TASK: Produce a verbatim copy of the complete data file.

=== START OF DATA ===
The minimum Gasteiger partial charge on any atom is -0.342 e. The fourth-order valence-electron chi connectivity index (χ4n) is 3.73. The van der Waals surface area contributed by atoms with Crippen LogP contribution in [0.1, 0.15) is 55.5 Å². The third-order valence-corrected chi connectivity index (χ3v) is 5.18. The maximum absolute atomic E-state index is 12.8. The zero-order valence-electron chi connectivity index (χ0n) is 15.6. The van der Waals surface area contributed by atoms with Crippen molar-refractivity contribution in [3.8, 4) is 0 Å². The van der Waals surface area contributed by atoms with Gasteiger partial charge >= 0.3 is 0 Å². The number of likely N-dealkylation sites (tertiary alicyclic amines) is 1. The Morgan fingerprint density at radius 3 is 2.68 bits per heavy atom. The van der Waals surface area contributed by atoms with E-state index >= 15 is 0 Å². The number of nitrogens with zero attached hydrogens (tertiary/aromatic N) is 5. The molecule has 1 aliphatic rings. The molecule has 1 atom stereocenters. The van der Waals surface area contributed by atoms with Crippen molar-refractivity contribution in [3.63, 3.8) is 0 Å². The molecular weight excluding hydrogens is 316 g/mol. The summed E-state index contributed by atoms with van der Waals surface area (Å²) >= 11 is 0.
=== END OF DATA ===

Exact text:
The minimum Gasteiger partial charge on any atom is -0.342 e. The fourth-order valence-electron chi connectivity index (χ4n) is 3.73. The van der Waals surface area contributed by atoms with Crippen LogP contribution in [0.1, 0.15) is 55.5 Å². The third-order valence-corrected chi connectivity index (χ3v) is 5.18. The maximum absolute atomic E-state index is 12.8. The zero-order valence-electron chi connectivity index (χ0n) is 15.6. The van der Waals surface area contributed by atoms with Crippen molar-refractivity contribution in [3.8, 4) is 0 Å². The van der Waals surface area contributed by atoms with Gasteiger partial charge >= 0.3 is 0 Å². The number of likely N-dealkylation sites (tertiary alicyclic amines) is 1. The Morgan fingerprint density at radius 3 is 2.68 bits per heavy atom. The van der Waals surface area contributed by atoms with E-state index >= 15 is 0 Å². The number of nitrogens with zero attached hydrogens (tertiary/aromatic N) is 5. The molecule has 1 aliphatic rings. The molecule has 1 atom stereocenters. The van der Waals surface area contributed by atoms with Crippen molar-refractivity contribution in [3.63, 3.8) is 0 Å². The molecular weight excluding hydrogens is 316 g/mol. The summed E-state index contributed by atoms with van der Waals surface area (Å²) >= 11 is 0.